Applicability of in vitro models in prediciting the in vivo bioavailability of lycopene and beta-carotene from differently processed soups
Journal article, 2012
Presently, there is no clear consensus on the best approach to estimate carotenoid bioavailability. The best alternative would be to use human studies, but they are labour-intensive and expensive and can only be used to investigate a lim-ited number of samples. Hence, a number of in vitro models have been developed to study pre-absorptive processes and factors affecting bioavailability. The question is, however, how well the results obtained by the various methods correlate to each other and to the in vivo situation. In the present paper, we have compared in vivo data from two human studies on differently processed soups containing carrots, tomato and broccoli, with results obtained by in vitro characterisation of the same soups. In vitro bioaccessibility was estimated by a static in vitro digestion investigating matrix release and micellarization of carotenoids and by uptake studies in a human intestinal cell line (Caco-2). In vivo data was obtained from clinical studies measuring total plasma carotenoid concentrations in human subjects after 4 weeks daily consumption of the soups. Comparison of the in vitro and in vivo results indicate that the combination of a two-step in vitro digestion and Caco-2 cells seems to be a useful tool for estimation of β-carotene bioaccessibility and screening of factors governing the release of β-carotene from this type of food. For lycopene the in vitro and in vivo results were less consistent, suggesting that reliable prediction of lycopene bioavailability might be more problematic.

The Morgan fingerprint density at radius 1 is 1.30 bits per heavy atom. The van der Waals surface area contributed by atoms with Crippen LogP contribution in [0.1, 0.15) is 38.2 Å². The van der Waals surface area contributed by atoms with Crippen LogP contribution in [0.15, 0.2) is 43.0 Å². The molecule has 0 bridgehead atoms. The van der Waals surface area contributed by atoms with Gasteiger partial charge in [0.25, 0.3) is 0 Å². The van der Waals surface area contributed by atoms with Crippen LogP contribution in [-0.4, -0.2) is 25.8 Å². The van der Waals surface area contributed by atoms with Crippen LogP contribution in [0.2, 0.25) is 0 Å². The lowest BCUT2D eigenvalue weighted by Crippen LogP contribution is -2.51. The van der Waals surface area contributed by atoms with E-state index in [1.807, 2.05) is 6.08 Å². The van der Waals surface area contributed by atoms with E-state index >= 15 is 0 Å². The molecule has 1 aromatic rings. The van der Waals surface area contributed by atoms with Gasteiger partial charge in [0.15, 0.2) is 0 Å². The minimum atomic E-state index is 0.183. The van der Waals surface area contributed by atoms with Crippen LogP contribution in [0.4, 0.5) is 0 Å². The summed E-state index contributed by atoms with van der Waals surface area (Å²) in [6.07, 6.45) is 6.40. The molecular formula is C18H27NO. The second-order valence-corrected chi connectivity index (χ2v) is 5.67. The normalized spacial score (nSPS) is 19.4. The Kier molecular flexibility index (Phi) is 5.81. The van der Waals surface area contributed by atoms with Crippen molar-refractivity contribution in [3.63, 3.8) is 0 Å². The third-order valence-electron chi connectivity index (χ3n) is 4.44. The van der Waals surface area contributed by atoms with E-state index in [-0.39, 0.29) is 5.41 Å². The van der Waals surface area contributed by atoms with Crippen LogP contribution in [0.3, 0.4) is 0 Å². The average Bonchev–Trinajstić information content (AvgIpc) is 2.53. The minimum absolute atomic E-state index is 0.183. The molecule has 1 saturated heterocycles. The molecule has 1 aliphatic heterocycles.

In vitro digestion